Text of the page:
“The tailing storage facilities that house the waste of the gold mines contain elevated levels of uranium and uranium that can remain active for geological ages, not just biological ages. I tried to raise these concerns, but it was very difficult to obtain information regarding these matters. As a board member I had to bring a PAIA [Promotion of Access to Information Act] request, which is rather perplexing, that a board member had to bring a PAIA application, that this information would not be freely available,” said Liefferink.

Construction of Koeberg began in 1976, with Unit 1 and Unit 2 being synchronised to the grid in April 1984 and July 1985, respectively. According to the World Nuclear Association, Koeberg produces between 2.5% and 5% of South Africa’s electricity. The plant was built by Framatome, a nuclear power company based in France, and operates under a 40-year licence. The licence comes to an end in 2024 and Eskom has applied to the nuclear regulator to extend it for another 20 years.

According to reports, back in 2010 the cost to extend Koeberg’s lifetime was around R20-billion. But stretching out the life of a nuclear plant that was built in the mid-1970s is a safety consideration as much as it is a financial one. In a post-Fukushima world, international regulatory bodies have played an essential role in flagging compromised structures that oversee nuclear plants. 

Regulator’s independence queried

A team of experts from the International Atomic Energy Agency (IAEA)which “seeks to promote the safe, secure and peaceful use of nuclear technologies”, carried out a review of Koeberg over the course of two weeks in 2013 and voiced concern at the nuclear regulator reporting to the department that it is supposed to regulate.

“Considering that the Minister of Energy is also in charge of the promotion of nuclear energy and given that the Minister appoints the NNR Board and CEO, approves NNR’s budget and promulgates regulations, the INIR [Integrated Nuclear Infrastructure Review] team is of the view that the separation between the regulatory functions and the promotional activities is not adequate, thus calling into question the effective independence of the NNR,” reads the report.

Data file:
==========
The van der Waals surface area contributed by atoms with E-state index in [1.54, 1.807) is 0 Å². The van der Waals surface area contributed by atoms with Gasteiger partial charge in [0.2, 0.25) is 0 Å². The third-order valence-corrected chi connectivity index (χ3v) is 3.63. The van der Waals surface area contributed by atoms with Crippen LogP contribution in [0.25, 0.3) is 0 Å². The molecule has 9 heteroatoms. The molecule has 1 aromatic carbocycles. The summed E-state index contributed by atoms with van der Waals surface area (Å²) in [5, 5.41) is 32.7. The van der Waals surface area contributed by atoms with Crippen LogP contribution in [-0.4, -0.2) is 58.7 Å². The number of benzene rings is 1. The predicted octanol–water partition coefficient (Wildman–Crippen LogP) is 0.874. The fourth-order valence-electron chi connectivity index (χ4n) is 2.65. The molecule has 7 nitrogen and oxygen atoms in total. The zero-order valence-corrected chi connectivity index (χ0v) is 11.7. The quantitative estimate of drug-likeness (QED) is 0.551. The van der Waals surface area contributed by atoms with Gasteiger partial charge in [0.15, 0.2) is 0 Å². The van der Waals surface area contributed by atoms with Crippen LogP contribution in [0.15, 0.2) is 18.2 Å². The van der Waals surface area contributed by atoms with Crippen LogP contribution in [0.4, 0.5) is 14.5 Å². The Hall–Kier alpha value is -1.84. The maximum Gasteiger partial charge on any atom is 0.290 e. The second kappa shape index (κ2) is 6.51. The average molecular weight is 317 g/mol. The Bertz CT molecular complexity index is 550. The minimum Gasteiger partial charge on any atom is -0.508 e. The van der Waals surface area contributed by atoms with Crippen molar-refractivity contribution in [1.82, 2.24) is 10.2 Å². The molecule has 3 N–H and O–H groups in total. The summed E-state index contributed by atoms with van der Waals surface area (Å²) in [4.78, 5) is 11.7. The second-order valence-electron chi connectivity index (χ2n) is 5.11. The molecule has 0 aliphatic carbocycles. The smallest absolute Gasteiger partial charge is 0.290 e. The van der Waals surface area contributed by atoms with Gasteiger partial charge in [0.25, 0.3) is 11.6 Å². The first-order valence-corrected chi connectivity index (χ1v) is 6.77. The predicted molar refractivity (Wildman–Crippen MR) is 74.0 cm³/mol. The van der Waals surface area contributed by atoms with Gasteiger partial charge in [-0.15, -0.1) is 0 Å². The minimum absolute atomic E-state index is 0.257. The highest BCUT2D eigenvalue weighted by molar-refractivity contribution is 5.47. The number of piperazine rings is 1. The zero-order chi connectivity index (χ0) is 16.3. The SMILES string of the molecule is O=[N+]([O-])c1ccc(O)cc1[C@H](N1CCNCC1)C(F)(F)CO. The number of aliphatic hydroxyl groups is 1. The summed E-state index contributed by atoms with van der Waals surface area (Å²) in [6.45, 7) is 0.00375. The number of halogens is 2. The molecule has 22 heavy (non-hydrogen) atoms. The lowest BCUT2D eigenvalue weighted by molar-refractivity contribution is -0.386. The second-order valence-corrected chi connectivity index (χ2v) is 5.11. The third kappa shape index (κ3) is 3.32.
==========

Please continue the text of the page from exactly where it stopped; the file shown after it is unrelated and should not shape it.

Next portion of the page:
Becker agrees that the “cosy” relationship between the regulator and the energy department means that anyone on the board who disagrees with the minister could easily be booted out or silenced. 

“Board members are paid per meeting, so in my first month there was an induction meeting and I was on two subcommittees, so I got just over R30,000 in fees. So that’s not an insignificant amount and one can imagine that for many activists, particularly grassroots activists, that would be a very significant amount of money,” said Becker. “One could anticipate that many such people would be quite happy to become silent, to end their criticism. But they picked the wrong person if that was their expectation.”

His hope is that the upcoming judgment will set a precedent for future community representatives that even though they must act within the policies and the functions of the board, they are still free to criticise Eskom, question the expenditure of the government and the energy policy of the country, “because that is what activists do”.

“If activists are not allowed to criticise government policy and are now suddenly meant to loyally execute the policy of the day, I think it undermines the intention of the NNR Act,” said Becker.

“This concept of not having communities represented on the board is deeply wrong and the way it’s being done is deeply wrong. And if I sit back, it sets a precedent and the next person appointed needs to either be pro-nuclear or must not speak and not criticise government policy or actions,” he said.

Questions were sent to the National Nuclear Regulator’s spokesperson, Gino Moonsamy. Despite numerous calls, emails and WhatsApp messages, no reply was forthcoming. DM/OBP

Absa OBP